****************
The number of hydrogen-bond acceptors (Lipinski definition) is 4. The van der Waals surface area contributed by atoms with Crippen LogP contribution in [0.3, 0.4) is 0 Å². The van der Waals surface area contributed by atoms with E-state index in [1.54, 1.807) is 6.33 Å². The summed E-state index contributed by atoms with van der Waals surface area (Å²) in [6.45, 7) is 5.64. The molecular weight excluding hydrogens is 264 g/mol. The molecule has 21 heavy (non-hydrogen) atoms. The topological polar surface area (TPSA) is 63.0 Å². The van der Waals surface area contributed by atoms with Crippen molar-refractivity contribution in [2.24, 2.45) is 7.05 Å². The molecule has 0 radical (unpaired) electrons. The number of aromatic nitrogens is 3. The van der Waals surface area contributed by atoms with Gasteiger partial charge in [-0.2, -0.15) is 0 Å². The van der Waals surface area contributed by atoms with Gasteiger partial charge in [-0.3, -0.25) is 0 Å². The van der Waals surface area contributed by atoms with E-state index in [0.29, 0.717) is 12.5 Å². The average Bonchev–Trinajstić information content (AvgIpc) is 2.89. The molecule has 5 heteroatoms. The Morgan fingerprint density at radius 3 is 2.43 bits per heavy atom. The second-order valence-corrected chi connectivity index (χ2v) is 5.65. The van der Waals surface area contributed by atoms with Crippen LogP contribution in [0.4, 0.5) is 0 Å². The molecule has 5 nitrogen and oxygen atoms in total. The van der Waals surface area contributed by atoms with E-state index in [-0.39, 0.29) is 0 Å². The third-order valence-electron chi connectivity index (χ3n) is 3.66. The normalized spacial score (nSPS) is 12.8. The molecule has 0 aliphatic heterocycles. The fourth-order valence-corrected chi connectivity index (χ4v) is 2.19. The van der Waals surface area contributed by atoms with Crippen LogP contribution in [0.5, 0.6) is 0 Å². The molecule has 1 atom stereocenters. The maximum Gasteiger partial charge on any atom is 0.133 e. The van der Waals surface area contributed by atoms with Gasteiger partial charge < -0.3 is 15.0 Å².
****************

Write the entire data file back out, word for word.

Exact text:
The number of hydrogen-bond acceptors (Lipinski definition) is 4. The van der Waals surface area contributed by atoms with Crippen LogP contribution in [0.3, 0.4) is 0 Å². The van der Waals surface area contributed by atoms with E-state index in [1.54, 1.807) is 6.33 Å². The summed E-state index contributed by atoms with van der Waals surface area (Å²) in [6.45, 7) is 5.64. The molecular weight excluding hydrogens is 264 g/mol. The molecule has 21 heavy (non-hydrogen) atoms. The topological polar surface area (TPSA) is 63.0 Å². The van der Waals surface area contributed by atoms with Crippen molar-refractivity contribution in [2.24, 2.45) is 7.05 Å². The molecule has 0 radical (unpaired) electrons. The number of aromatic nitrogens is 3. The van der Waals surface area contributed by atoms with Gasteiger partial charge in [-0.2, -0.15) is 0 Å². The van der Waals surface area contributed by atoms with Gasteiger partial charge in [-0.3, -0.25) is 0 Å². The van der Waals surface area contributed by atoms with E-state index in [0.29, 0.717) is 12.5 Å². The average Bonchev–Trinajstić information content (AvgIpc) is 2.89. The molecule has 5 heteroatoms. The Morgan fingerprint density at radius 3 is 2.43 bits per heavy atom. The second-order valence-corrected chi connectivity index (χ2v) is 5.65. The van der Waals surface area contributed by atoms with Crippen LogP contribution in [0.4, 0.5) is 0 Å². The molecule has 5 nitrogen and oxygen atoms in total. The van der Waals surface area contributed by atoms with E-state index in [-0.39, 0.29) is 0 Å². The third-order valence-electron chi connectivity index (χ3n) is 3.66. The normalized spacial score (nSPS) is 12.8. The molecule has 0 aliphatic heterocycles. The fourth-order valence-corrected chi connectivity index (χ4v) is 2.19. The van der Waals surface area contributed by atoms with Crippen LogP contribution in [0.5, 0.6) is 0 Å². The molecule has 1 atom stereocenters. The maximum Gasteiger partial charge on any atom is 0.133 e. The van der Waals surface area contributed by atoms with Gasteiger partial charge < -0.3 is 15.0 Å².